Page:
Nice title for the article…was it intentional, do you suppose?
You know it’s funny. I see this HUGE push towards selling LTC products over the last 5 years from companies with incentives to agents like extra commision and some captive companies set requirements that an agent has to sell “X” amount of LTC insurance so that they keep thier contract with the captive company. AND BOOM … we see why that this was coming. FINANCIAL INSTABILITY IN A COLUMN somewhere on a chart. Pshhh … Insurance and Las Vegas should get together. It’s like husband and wife.
What’s not being discussed here is the federal and state governments that do nothing PUBLIC to encourage the purchase of LTCI, while people blindly rely on their attorneys to commit malpractice to throw them on Title 19. Most attorneys don’t want to know anything about LTCI because it delays their work straddling the client with Medicaid, spending down their assets and dumping them on a stinky Medicaid Warehouse for the person to live out the remainder of their lives in an unattended wheelchair. IN Ct we have the Partnership, which allows persons who purchase a Partner-ship qualified LTC policy the ability to exclude an amount equal to the benefit purchased from being spent down. In the meantime, the purchaser of the LTCI can live in a decent living arrangement without fear of losing there room if they end up admitted to a regualr hospital for an illness, and where they know they are not going to be parked in the hall and never moved. Finally, the perception is that ObamaCare will take care of these patients – just another excuse not to purchase, but I blame primarily the state and federal government for lack of awareness, but mostly the attorneys who do not want their clients to purchase LTCI because it cuts into their pay day.
People who could have but didn’t save to prepare for old age are generally not financially able to purchase an LTC as they procrastinated well past the age where they could have purchased it at an affordable price. People who save for old age, generally do not need LTC policies, but are usually among the few that actually purchased it when they were young enough to afford it. It is a good product but it is based on the faulty assumption that there are enough self reliant people who generally act responsibly that will purchase the product well before the time they might need it.
I felt that LTC would be unsustainable from day one and I’ve been an agent for over 30 years. I always felt that at some point the carriers would have to raise rates to the point that few consumers would purchase the policies. I havn’t sold one in over 15 years because I didn’t want to be linked to a failing product.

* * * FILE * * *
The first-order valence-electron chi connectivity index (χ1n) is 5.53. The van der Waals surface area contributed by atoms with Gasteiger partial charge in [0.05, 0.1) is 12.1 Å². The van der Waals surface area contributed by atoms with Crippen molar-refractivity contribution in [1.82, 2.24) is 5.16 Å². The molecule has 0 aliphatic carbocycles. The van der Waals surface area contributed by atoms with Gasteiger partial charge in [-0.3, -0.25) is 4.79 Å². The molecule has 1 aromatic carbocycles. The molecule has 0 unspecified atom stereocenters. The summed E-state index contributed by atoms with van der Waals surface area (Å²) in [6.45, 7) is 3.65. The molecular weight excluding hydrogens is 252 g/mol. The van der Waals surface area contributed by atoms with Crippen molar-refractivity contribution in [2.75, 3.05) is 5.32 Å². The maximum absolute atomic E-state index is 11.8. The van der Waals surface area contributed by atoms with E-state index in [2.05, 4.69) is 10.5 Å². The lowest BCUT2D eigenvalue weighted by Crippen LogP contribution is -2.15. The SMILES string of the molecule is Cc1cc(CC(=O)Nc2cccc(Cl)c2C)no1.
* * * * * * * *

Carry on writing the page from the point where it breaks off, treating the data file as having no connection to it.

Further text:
I’ve been an agent for 30 years and only sold LTC to customers that insisted that they wanted the policy. I always felt that at some point the carriers would have to increase premiums to a point the policyholders wouldn’t pay.
I have had LTC for myself and wife (From CNA – prior EE) for about 20 years. Assume even through they may get out of the market they will always have to honor those policies??
I CURRENTLY HAVE 2 LTC POLICIES WITH 2 MAJOR INSURERS,($10,000 ANNUAL PREM.) WHAT HAPPENS IF THEY STOP WRITING COVERAGE. WILL I STILL BE COVERED AS LONG AS I PAY MY PREMIUMS, OF COURSE.
I’m an LTC insurannce specialist in Andover, Massachusetts, and everyone who has the insurance can rest easy. If they have a plan, it is a contract with the carrier, and the company has to honor all the terms if you continue to pay your premiums. The carrier can’t change the benefits on you. Mark Baron
With an aging population the need for LTC insurance is increasing, and when there is a need it will be met by someone.
The federal government recently did an audit of the claims practices of 7 of the leading long-term care insurers.
You can read about it at:
Insurance is a product which is best suited for perils which are sudden and unexpected. It seems to me that all of us who survive until our late senior years will need long term care. This is neither sudden or unexpected. It is not surprizing to me that the LTC insurance product has hit bumps.
Isn’t life insurance the same way? And they make tons of money. Everyone is going to die. Not everyone will need long term care.
One way or another, we are going to need LTC, whether we like it or not. There are certain conditions that are too complicated to be treated at home and too expensive to be kept in a hospital. Besides, if you bought an insurance premium and paid it accordingly, I don’t think that there’s a need for insurance holders to panic.
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